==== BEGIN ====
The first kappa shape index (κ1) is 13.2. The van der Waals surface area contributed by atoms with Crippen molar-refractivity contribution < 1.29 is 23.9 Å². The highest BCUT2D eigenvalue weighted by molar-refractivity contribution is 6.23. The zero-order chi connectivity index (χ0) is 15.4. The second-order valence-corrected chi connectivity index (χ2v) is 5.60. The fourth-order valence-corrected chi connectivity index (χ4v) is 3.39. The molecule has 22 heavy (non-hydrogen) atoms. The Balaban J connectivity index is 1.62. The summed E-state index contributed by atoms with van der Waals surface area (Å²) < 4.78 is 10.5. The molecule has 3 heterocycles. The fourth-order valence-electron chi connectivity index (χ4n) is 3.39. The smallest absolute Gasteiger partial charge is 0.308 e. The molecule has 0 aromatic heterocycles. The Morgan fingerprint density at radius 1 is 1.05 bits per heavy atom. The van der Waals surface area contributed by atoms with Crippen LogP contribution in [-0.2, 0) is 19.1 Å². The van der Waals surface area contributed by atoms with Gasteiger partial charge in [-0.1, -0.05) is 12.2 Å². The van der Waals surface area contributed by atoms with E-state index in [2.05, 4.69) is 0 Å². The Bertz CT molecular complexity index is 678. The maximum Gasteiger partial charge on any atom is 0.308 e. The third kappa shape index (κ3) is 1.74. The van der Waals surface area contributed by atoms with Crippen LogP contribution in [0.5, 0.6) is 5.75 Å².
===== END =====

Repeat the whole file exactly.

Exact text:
The first kappa shape index (κ1) is 13.2. The van der Waals surface area contributed by atoms with Crippen molar-refractivity contribution < 1.29 is 23.9 Å². The highest BCUT2D eigenvalue weighted by molar-refractivity contribution is 6.23. The zero-order chi connectivity index (χ0) is 15.4. The second-order valence-corrected chi connectivity index (χ2v) is 5.60. The fourth-order valence-corrected chi connectivity index (χ4v) is 3.39. The molecule has 22 heavy (non-hydrogen) atoms. The Balaban J connectivity index is 1.62. The summed E-state index contributed by atoms with van der Waals surface area (Å²) < 4.78 is 10.5. The molecule has 3 heterocycles. The fourth-order valence-electron chi connectivity index (χ4n) is 3.39. The smallest absolute Gasteiger partial charge is 0.308 e. The molecule has 0 aromatic heterocycles. The Morgan fingerprint density at radius 1 is 1.05 bits per heavy atom. The van der Waals surface area contributed by atoms with Crippen LogP contribution in [-0.2, 0) is 19.1 Å². The van der Waals surface area contributed by atoms with Gasteiger partial charge in [-0.1, -0.05) is 12.2 Å². The van der Waals surface area contributed by atoms with E-state index in [2.05, 4.69) is 0 Å². The Bertz CT molecular complexity index is 678. The maximum Gasteiger partial charge on any atom is 0.308 e. The third kappa shape index (κ3) is 1.74. The van der Waals surface area contributed by atoms with Crippen LogP contribution in [0.5, 0.6) is 5.75 Å².